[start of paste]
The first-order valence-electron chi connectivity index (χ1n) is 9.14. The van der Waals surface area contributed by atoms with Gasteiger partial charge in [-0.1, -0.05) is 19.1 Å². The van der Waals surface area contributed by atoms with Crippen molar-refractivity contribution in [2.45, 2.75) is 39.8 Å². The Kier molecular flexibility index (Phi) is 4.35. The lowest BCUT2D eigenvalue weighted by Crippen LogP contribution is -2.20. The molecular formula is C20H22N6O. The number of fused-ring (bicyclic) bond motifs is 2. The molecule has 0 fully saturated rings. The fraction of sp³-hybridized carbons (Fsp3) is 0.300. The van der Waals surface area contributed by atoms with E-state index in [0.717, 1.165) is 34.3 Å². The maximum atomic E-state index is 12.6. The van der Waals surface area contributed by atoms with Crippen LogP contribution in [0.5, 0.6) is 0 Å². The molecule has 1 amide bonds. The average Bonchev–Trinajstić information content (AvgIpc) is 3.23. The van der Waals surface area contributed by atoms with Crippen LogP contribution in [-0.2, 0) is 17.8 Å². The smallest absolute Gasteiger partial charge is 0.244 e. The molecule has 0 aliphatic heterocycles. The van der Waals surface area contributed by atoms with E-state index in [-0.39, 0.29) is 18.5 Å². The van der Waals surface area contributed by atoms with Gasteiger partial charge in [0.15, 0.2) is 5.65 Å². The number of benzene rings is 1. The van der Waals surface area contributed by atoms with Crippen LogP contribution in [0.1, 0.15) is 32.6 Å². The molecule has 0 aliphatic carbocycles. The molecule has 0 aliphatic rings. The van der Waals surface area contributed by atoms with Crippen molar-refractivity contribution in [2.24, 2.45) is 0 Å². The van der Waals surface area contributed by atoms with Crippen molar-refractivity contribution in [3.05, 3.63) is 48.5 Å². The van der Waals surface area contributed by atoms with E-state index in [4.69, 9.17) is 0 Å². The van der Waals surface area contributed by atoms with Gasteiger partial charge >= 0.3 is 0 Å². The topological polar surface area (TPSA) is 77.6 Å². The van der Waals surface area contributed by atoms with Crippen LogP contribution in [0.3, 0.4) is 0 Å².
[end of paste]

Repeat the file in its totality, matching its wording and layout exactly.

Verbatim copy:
The first-order valence-electron chi connectivity index (χ1n) is 9.14. The van der Waals surface area contributed by atoms with Gasteiger partial charge in [-0.1, -0.05) is 19.1 Å². The van der Waals surface area contributed by atoms with Crippen molar-refractivity contribution in [2.45, 2.75) is 39.8 Å². The Kier molecular flexibility index (Phi) is 4.35. The lowest BCUT2D eigenvalue weighted by Crippen LogP contribution is -2.20. The molecular formula is C20H22N6O. The number of fused-ring (bicyclic) bond motifs is 2. The molecule has 0 fully saturated rings. The fraction of sp³-hybridized carbons (Fsp3) is 0.300. The van der Waals surface area contributed by atoms with E-state index in [0.717, 1.165) is 34.3 Å². The maximum atomic E-state index is 12.6. The van der Waals surface area contributed by atoms with Crippen LogP contribution in [0.5, 0.6) is 0 Å². The molecule has 1 amide bonds. The average Bonchev–Trinajstić information content (AvgIpc) is 3.23. The van der Waals surface area contributed by atoms with Crippen LogP contribution in [-0.2, 0) is 17.8 Å². The smallest absolute Gasteiger partial charge is 0.244 e. The molecule has 0 aliphatic heterocycles. The van der Waals surface area contributed by atoms with E-state index in [-0.39, 0.29) is 18.5 Å². The van der Waals surface area contributed by atoms with Gasteiger partial charge in [0.15, 0.2) is 5.65 Å². The number of benzene rings is 1. The van der Waals surface area contributed by atoms with Crippen LogP contribution in [0.1, 0.15) is 32.6 Å². The molecule has 0 aliphatic carbocycles. The molecule has 0 aliphatic rings. The van der Waals surface area contributed by atoms with Crippen molar-refractivity contribution in [2.24, 2.45) is 0 Å². The van der Waals surface area contributed by atoms with Crippen molar-refractivity contribution in [3.05, 3.63) is 48.5 Å². The van der Waals surface area contributed by atoms with E-state index in [4.69, 9.17) is 0 Å². The van der Waals surface area contributed by atoms with Gasteiger partial charge >= 0.3 is 0 Å². The topological polar surface area (TPSA) is 77.6 Å². The van der Waals surface area contributed by atoms with Crippen LogP contribution in [0.3, 0.4) is 0 Å².